Remote Witnessing is now a permanent feature of the NSW legal landscape

At the beginning of the COVID-19 pandemic in March 2020, legal practitioners and their clients faced particular challenges with regard to the signing and witnessing of certain legal documents. The stay-at-home orders and self-isolation rules raised an urgent question: 

How will clients sign wills, enduring powers of attorney, appointments of enduring guardian, statutory declarations, affidavits and deeds when the witness or witnesses are usually required to be in the physical presence of the signatory?
 
The NSW Parliament addressed the issue in April 2020 by introducing emergency legislation allowing the signing and witnessing of documents over audio visual link. The change was considered temporary, with an anticipated end-date of 26 September 2020. When it became clear the emergency measure would be required past that date, the NSW Parliament extended the date to the end of 2021.

What are the changes?

Legislation has now passed both Houses of NSW Parliament which will cement the temporary measures into law. The Attorney General Mark Speakman, when commenting on the Electronic Transactions Amendment (Remote Witnessing) Bill 2021 (The Bill), said that the remote witnessing of important documents such as wills, statutory declarations and affidavits over video link will now become “a permanent feature of the NSW legal landscape”.
 
Mr Speakman went on to say that he was satisfied sufficient safeguards are in place to address the risk of fraud. Legal practitioners play an important role in this regard. They must ensure that the document they are witnessing is the same document or an exact copy of the document the client is signing. They must also endorse the document with a statement about the method of signing.
 
Of course, the document must be signed and witnessed in real time and the legal practitioner must also be satisfied the client understands the nature and effect of the document and is not under any mental incapacity or undue influence to sign the document.
 
The Bill also clarifies that it is not necessary for the signatory or the witness to be physically present in New South Wales when witnessing a document remotely.
 
The Bill contemplates that it might be necessary to exclude certain documents from the remote witnessing scheme in the future. It might also be necessary to stipulate exact methods, technologies and processes to be followed. This is to be expected with any law in its nascent stages, especially when it is attempting to change centuries of legal tradition.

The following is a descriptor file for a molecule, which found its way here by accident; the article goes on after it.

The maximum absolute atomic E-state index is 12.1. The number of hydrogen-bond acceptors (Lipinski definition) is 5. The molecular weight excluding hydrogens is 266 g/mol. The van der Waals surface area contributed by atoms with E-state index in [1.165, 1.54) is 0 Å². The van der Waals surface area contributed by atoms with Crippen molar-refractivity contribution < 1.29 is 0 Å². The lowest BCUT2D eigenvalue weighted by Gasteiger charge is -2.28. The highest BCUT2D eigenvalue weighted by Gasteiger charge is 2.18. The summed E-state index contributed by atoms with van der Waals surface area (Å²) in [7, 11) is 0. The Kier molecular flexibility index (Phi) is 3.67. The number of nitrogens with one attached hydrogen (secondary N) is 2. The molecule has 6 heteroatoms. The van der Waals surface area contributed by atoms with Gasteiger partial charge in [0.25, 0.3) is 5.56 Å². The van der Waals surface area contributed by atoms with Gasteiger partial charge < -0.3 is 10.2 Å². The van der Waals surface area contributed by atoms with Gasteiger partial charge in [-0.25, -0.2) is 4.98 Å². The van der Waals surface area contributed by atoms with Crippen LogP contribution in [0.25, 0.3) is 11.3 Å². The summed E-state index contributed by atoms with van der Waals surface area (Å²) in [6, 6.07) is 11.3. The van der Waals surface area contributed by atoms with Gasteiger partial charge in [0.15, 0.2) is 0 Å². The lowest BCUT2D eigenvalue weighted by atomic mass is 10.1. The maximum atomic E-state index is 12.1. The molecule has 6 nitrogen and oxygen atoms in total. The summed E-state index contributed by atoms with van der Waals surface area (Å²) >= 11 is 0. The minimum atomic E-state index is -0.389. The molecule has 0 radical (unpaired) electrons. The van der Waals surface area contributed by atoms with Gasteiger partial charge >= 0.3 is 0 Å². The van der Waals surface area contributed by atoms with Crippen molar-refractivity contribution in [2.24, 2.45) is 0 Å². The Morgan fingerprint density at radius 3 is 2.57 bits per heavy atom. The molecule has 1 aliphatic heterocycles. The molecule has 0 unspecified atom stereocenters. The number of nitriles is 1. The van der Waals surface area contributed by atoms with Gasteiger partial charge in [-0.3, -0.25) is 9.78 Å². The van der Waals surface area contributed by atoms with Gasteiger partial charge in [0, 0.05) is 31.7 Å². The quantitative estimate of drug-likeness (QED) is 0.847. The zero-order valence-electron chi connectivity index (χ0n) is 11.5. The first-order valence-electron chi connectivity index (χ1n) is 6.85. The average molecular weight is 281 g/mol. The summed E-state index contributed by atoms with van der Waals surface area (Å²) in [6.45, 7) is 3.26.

Mr Speakman also said that “continuing these measures will benefit people living in rural, regional and remote areas. It will also improve access to justice for vulnerable members of the community including older people, people suffering from illness or people with a disability.”

What is the impact?

It seems that the legislation was initially introduced to address an immediate problem caused by the pandemic, is now being used to ensure greater choice and flexibility for individuals and businesses generally.

Please contact Hicksons Special Counsel, Roslyn Pavey, at [email protected]u if you need any assistance or guidance.
 
Post by Hicksons Special Counsel, Roslyn Pavey. 

Most Popular Articles

Blog

Service of Notices by Registered Post

Where service of a notice is authorised or required by post, unless the contrary intention appears, service will be deemed to be effected at the time when the notice would be delivered in the ordinary course of post: see the various Acts Interpretation acts of the States and Commonwealth.
Blog

When can the unqualified be qualified? Non-lawyers engaging in legal practice - when is it OK and when is the law broken

Only lawyers can provide legal advice, but anyone can provide legal information. When thinking of the difference, you might ask your friend or colleague to provide information about a serious illness; however you would seek out a qualified medical professional in relation to its treatment.
Blog

Thanks, but no thanks – I don’t want to inherit

It seems odd that anybody would reject an inheritance, but for some beneficiaries, there are valid reasons they do not wish to receive their inheritance.

Subscribe to Our Blog

Keeping you connected, Hicksons regularly publishes articles to keep you up to date on the latest developments. To receive these updates via email, please subscribe below and indicate which areas of law you would like to receive information on.

Top